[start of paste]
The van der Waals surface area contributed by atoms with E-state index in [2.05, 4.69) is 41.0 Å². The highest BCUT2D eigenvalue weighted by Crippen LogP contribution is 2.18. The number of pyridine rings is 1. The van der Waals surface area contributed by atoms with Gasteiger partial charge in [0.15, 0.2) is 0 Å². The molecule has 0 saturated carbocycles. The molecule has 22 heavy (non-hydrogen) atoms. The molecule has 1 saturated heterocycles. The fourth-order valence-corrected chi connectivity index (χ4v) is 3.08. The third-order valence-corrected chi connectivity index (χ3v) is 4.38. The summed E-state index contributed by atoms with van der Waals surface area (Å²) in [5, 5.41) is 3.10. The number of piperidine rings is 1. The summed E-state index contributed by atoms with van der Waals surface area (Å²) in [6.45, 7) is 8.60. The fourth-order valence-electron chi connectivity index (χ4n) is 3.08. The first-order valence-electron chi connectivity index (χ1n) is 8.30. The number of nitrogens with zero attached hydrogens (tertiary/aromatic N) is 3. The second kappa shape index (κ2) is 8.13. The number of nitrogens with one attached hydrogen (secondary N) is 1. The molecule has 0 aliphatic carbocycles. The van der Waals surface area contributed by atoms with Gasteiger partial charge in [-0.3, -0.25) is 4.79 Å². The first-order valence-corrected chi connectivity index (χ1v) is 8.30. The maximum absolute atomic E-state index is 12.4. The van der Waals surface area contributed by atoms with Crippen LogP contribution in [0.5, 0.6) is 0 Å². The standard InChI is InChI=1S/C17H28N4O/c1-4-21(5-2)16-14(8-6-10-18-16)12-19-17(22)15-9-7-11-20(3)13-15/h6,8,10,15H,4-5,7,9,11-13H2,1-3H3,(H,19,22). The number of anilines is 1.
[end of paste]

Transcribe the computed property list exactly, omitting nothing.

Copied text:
The van der Waals surface area contributed by atoms with E-state index in [2.05, 4.69) is 41.0 Å². The highest BCUT2D eigenvalue weighted by Crippen LogP contribution is 2.18. The number of pyridine rings is 1. The van der Waals surface area contributed by atoms with Gasteiger partial charge in [0.15, 0.2) is 0 Å². The molecule has 0 saturated carbocycles. The molecule has 22 heavy (non-hydrogen) atoms. The molecule has 1 saturated heterocycles. The fourth-order valence-corrected chi connectivity index (χ4v) is 3.08. The third-order valence-corrected chi connectivity index (χ3v) is 4.38. The summed E-state index contributed by atoms with van der Waals surface area (Å²) in [5, 5.41) is 3.10. The number of piperidine rings is 1. The summed E-state index contributed by atoms with van der Waals surface area (Å²) in [6.45, 7) is 8.60. The fourth-order valence-electron chi connectivity index (χ4n) is 3.08. The first-order valence-electron chi connectivity index (χ1n) is 8.30. The number of nitrogens with zero attached hydrogens (tertiary/aromatic N) is 3. The second kappa shape index (κ2) is 8.13. The number of nitrogens with one attached hydrogen (secondary N) is 1. The molecule has 0 aliphatic carbocycles. The van der Waals surface area contributed by atoms with Gasteiger partial charge in [-0.3, -0.25) is 4.79 Å². The first-order valence-corrected chi connectivity index (χ1v) is 8.30. The maximum absolute atomic E-state index is 12.4. The van der Waals surface area contributed by atoms with Crippen LogP contribution in [0.5, 0.6) is 0 Å². The standard InChI is InChI=1S/C17H28N4O/c1-4-21(5-2)16-14(8-6-10-18-16)12-19-17(22)15-9-7-11-20(3)13-15/h6,8,10,15H,4-5,7,9,11-13H2,1-3H3,(H,19,22). The number of anilines is 1.